Basseterre, St. Kitts (April 18, 2013) — St. Kitts-Nevis Opposition Parliamentarians have decided to withdraw an injunction which sought to prevent the Federal Parliament from dealing with any other legislative business unless and until the “so-called” Motion of No Confidence is debated. Lawyers for a minority coalition Opposition MPs seeking to end the life of the St. Kitts-Nevis Federal Parliament also lost the argument that their application to have the Speaker ordered by the Court to address the Motion of No Confidence superseded an application questioning the jurisdiction of the Court and to hear an application to strike out the entire case.
At the commencement of the civil matter in the Court on Thursday, lead counsel for the minority coalition Senior Counsel Douglas Mendes, tried to persuade the Court to consolidate some of the applications including the “application to strike out” with the “applications in relation to the substantive matter”.
But lead counsel for the Attorney General Lord Peter Goldsmith argued that the question of jurisdiction of the Court and the application to strike out the case should be heard before any other application before the Court. He said, “we agree” that no injunction application can take place but “we resist” the proposition by Senior Counsel Mendes.
We say it is not for the Court to say what the legislature should do,” Lord Peter Goldsmith.
Lord Goldsmith went on to characterize to the Court what he thought was brought to the Court by the complainants. “The Constitution in section 56 (4) gives consequences for a Motion of No Confidence in the Government.” He said that what the claimants have brought to the Court was in his view “not a Motion of No Confidence in the Government”. He said, “to be charitable, it is a Motion of No Confidence in the Prime Minister”.
Lord Goldsmith requested that the Court hear the question of jurisdiction and application to strike out prior to hearing the substantive questions in relation to the Motion of No Confidence which he said would require a “proper trial with witnesses and cross examination” at a later date and that the Judge should provide directions in relation to hearing the question of jurisdiction and application to strike out.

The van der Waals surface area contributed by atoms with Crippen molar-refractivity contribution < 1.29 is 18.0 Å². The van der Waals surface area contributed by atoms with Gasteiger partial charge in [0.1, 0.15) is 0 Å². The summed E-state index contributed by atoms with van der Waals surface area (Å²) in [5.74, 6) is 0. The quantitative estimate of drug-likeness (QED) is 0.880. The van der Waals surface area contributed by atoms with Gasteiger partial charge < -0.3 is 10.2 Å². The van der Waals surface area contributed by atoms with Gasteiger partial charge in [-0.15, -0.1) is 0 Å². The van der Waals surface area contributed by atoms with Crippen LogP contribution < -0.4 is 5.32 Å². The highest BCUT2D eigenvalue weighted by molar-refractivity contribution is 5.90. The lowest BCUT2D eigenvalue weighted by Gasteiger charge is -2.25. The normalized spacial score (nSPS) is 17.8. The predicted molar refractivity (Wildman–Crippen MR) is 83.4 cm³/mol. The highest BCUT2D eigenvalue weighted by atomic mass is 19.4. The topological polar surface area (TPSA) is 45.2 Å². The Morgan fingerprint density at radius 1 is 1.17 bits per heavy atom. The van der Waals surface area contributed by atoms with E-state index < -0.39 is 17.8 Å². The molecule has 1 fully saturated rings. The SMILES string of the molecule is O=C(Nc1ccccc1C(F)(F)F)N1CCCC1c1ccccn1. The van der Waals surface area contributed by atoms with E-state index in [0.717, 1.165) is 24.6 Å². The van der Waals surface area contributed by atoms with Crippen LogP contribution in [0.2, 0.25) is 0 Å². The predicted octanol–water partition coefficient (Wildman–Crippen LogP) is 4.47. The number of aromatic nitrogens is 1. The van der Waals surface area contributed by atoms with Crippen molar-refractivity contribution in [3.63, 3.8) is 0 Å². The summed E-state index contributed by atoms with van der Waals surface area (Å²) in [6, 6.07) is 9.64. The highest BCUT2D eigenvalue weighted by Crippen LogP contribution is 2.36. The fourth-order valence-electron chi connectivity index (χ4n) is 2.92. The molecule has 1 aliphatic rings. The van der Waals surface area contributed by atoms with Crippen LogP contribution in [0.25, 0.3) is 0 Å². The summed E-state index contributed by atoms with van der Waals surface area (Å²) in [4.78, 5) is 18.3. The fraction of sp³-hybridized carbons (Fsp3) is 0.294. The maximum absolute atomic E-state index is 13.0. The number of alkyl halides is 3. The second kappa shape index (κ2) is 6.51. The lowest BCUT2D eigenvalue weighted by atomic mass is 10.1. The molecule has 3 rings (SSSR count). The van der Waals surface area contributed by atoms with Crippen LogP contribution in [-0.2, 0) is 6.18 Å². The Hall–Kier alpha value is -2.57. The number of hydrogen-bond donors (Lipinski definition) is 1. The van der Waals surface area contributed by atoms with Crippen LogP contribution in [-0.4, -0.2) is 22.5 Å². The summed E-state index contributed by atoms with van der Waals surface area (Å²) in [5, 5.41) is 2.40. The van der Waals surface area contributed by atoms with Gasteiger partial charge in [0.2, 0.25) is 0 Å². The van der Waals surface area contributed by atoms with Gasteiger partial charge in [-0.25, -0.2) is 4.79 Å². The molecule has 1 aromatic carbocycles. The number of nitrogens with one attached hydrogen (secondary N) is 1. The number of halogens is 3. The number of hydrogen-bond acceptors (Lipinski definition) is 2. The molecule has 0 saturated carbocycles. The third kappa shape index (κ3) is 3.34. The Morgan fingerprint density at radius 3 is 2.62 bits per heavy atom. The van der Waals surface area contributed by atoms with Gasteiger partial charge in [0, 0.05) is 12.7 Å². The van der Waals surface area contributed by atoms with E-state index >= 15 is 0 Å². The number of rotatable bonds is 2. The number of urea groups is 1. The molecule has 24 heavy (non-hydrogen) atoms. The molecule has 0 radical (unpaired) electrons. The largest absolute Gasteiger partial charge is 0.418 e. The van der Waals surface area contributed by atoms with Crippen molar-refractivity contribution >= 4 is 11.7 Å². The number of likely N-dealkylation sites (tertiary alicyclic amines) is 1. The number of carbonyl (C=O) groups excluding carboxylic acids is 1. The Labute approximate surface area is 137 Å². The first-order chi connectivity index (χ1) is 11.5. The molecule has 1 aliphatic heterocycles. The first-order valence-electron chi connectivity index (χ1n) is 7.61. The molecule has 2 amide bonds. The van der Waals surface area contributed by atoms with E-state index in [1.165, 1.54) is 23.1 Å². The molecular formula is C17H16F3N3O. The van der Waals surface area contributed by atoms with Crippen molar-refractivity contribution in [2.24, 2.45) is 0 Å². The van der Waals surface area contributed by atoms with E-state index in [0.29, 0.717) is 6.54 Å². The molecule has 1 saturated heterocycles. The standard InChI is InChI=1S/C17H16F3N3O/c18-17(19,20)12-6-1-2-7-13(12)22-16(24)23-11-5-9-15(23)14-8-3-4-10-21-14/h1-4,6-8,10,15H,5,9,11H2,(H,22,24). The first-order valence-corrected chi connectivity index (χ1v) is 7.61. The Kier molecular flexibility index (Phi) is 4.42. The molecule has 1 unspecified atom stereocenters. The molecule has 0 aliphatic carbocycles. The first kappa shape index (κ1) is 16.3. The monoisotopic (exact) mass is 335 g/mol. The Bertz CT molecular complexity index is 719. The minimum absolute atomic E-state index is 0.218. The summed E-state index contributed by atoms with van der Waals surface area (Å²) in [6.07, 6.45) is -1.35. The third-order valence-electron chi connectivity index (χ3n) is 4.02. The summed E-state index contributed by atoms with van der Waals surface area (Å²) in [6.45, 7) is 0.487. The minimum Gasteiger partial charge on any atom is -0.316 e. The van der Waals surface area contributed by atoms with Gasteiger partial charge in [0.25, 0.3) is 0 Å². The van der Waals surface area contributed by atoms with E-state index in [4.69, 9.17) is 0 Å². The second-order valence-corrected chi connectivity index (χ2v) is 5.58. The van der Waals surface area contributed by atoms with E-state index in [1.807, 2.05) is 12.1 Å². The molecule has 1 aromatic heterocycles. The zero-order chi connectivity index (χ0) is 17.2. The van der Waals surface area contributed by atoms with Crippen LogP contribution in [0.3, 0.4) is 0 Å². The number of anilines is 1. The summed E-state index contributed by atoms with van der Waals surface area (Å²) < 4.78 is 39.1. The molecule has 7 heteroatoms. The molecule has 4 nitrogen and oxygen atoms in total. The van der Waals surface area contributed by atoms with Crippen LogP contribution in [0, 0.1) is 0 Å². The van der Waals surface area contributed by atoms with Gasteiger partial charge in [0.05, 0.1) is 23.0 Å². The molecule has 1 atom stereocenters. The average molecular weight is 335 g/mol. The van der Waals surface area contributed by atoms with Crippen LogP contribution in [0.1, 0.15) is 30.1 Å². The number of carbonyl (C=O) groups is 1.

After much back and forth between Senior Counsel Mendes and Lord Goldsmith, His Lordship Justice Thomas ruled that he would hear the application of jurisdiction and whether to strike out the case before hearing any other matters in relation to the case. Court adjourned briefly to discuss dates for that hearing.
When the Court resumed Justice Thomas gave directions for the way forward but only in relation to the question of jurisdiction and application to strike out. Affidavits and submissions would conclude by mid-May and at the end of June respectively with a trial date set for July 11th to hear the question of jurisdiction and application to strike out.
Both sides have indicated that they would appeal the outcome of the decision on the question of jurisdiction and application to strike out. After the Court of Appeal the matter could be appealed to the Privy Council. It is therefore clear that this court battle will be around for many, many months to come. It is also clear that the minority coalition of Opposition MPs did not leave Court on Thursday very pleased.
Messers Amory and Brantley who are a part of the minority coalition did not show up to Court.
It is expected that the injunction having been withdrawn, paves the way for the St. Kitts-Nevis Federal legislature to get on with its business and all MPs would be called upon to return to work in the National Assembly in the not too distant future.